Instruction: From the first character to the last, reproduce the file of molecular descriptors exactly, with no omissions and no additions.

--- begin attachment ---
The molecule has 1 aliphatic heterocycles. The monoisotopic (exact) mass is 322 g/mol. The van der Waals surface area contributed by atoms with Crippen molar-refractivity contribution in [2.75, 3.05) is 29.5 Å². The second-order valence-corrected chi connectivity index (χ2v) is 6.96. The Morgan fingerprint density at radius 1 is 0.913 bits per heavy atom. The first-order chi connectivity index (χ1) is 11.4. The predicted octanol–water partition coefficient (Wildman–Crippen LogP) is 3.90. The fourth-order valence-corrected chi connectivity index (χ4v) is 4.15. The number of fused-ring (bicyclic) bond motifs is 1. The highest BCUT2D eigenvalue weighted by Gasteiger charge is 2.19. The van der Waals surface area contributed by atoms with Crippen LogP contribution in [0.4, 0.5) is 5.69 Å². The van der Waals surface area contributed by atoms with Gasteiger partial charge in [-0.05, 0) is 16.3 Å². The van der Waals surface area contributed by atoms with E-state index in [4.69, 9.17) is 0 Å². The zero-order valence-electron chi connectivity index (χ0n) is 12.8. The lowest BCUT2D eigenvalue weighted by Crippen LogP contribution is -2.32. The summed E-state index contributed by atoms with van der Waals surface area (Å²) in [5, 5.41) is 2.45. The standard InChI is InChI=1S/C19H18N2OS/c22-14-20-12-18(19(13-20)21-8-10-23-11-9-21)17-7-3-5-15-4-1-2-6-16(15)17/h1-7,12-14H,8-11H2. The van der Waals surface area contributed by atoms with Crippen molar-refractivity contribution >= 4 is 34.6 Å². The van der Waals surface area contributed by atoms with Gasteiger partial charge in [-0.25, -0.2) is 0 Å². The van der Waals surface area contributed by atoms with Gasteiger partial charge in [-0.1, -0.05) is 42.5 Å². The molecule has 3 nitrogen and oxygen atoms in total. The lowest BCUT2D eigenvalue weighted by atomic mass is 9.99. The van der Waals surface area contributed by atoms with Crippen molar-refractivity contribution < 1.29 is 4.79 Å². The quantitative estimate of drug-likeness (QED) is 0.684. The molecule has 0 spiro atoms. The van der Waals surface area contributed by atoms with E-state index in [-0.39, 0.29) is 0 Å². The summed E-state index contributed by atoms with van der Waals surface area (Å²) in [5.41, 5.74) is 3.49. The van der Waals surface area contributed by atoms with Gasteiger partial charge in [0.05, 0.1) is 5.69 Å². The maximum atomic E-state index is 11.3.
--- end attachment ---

The molecule has 1 aliphatic heterocycles. The monoisotopic (exact) mass is 322 g/mol. The van der Waals surface area contributed by atoms with Crippen molar-refractivity contribution in [2.75, 3.05) is 29.5 Å². The second-order valence-corrected chi connectivity index (χ2v) is 6.96. The Morgan fingerprint density at radius 1 is 0.913 bits per heavy atom. The first-order chi connectivity index (χ1) is 11.4. The predicted octanol–water partition coefficient (Wildman–Crippen LogP) is 3.90. The fourth-order valence-corrected chi connectivity index (χ4v) is 4.15. The number of fused-ring (bicyclic) bond motifs is 1. The highest BCUT2D eigenvalue weighted by Gasteiger charge is 2.19. The van der Waals surface area contributed by atoms with Crippen LogP contribution in [0.4, 0.5) is 5.69 Å². The van der Waals surface area contributed by atoms with Gasteiger partial charge in [-0.05, 0) is 16.3 Å². The van der Waals surface area contributed by atoms with E-state index in [4.69, 9.17) is 0 Å². The zero-order valence-electron chi connectivity index (χ0n) is 12.8. The lowest BCUT2D eigenvalue weighted by Crippen LogP contribution is -2.32. The summed E-state index contributed by atoms with van der Waals surface area (Å²) in [5, 5.41) is 2.45. The standard InChI is InChI=1S/C19H18N2OS/c22-14-20-12-18(19(13-20)21-8-10-23-11-9-21)17-7-3-5-15-4-1-2-6-16(15)17/h1-7,12-14H,8-11H2. The van der Waals surface area contributed by atoms with Crippen molar-refractivity contribution >= 4 is 34.6 Å². The van der Waals surface area contributed by atoms with Gasteiger partial charge in [-0.25, -0.2) is 0 Å². The van der Waals surface area contributed by atoms with Gasteiger partial charge in [-0.1, -0.05) is 42.5 Å². The molecule has 3 nitrogen and oxygen atoms in total. The lowest BCUT2D eigenvalue weighted by atomic mass is 9.99. The van der Waals surface area contributed by atoms with Crippen molar-refractivity contribution < 1.29 is 4.79 Å². The quantitative estimate of drug-likeness (QED) is 0.684. The molecule has 0 spiro atoms. The van der Waals surface area contributed by atoms with E-state index in [-0.39, 0.29) is 0 Å². The summed E-state index contributed by atoms with van der Waals surface area (Å²) in [5.41, 5.74) is 3.49. The van der Waals surface area contributed by atoms with Gasteiger partial charge in [0.05, 0.1) is 5.69 Å². The maximum atomic E-state index is 11.3.